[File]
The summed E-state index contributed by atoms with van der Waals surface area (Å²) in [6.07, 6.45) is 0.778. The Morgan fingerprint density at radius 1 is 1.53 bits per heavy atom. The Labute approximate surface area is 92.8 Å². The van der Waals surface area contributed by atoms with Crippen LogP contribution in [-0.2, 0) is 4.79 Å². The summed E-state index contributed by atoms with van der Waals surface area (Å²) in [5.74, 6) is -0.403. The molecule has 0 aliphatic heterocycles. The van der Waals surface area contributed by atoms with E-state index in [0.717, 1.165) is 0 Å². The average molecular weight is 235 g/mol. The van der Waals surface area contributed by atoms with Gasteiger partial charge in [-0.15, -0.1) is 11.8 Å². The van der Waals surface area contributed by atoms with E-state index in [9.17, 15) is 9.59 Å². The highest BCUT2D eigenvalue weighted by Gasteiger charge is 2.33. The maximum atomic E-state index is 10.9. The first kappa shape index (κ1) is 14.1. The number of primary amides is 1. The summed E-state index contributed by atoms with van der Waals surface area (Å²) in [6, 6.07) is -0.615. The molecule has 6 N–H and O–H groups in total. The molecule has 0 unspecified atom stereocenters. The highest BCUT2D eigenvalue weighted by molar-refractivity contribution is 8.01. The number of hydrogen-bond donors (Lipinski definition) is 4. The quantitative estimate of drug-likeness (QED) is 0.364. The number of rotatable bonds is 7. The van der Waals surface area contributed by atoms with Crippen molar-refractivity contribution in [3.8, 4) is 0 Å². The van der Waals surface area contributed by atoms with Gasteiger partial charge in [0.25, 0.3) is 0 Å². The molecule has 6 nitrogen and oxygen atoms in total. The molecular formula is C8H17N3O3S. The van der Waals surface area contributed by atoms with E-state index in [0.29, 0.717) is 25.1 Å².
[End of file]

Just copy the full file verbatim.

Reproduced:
The summed E-state index contributed by atoms with van der Waals surface area (Å²) in [6.07, 6.45) is 0.778. The Morgan fingerprint density at radius 1 is 1.53 bits per heavy atom. The Labute approximate surface area is 92.8 Å². The van der Waals surface area contributed by atoms with Crippen LogP contribution in [-0.2, 0) is 4.79 Å². The summed E-state index contributed by atoms with van der Waals surface area (Å²) in [5.74, 6) is -0.403. The molecule has 0 aliphatic heterocycles. The van der Waals surface area contributed by atoms with E-state index in [0.717, 1.165) is 0 Å². The average molecular weight is 235 g/mol. The van der Waals surface area contributed by atoms with Gasteiger partial charge in [-0.15, -0.1) is 11.8 Å². The van der Waals surface area contributed by atoms with E-state index in [9.17, 15) is 9.59 Å². The highest BCUT2D eigenvalue weighted by Gasteiger charge is 2.33. The maximum atomic E-state index is 10.9. The first kappa shape index (κ1) is 14.1. The number of primary amides is 1. The summed E-state index contributed by atoms with van der Waals surface area (Å²) in [6, 6.07) is -0.615. The molecule has 6 N–H and O–H groups in total. The molecule has 0 unspecified atom stereocenters. The highest BCUT2D eigenvalue weighted by molar-refractivity contribution is 8.01. The number of hydrogen-bond donors (Lipinski definition) is 4. The quantitative estimate of drug-likeness (QED) is 0.364. The number of rotatable bonds is 7. The van der Waals surface area contributed by atoms with Crippen molar-refractivity contribution in [3.8, 4) is 0 Å². The van der Waals surface area contributed by atoms with Gasteiger partial charge in [0.25, 0.3) is 0 Å². The molecule has 6 nitrogen and oxygen atoms in total. The molecular formula is C8H17N3O3S. The van der Waals surface area contributed by atoms with E-state index in [0.29, 0.717) is 25.1 Å².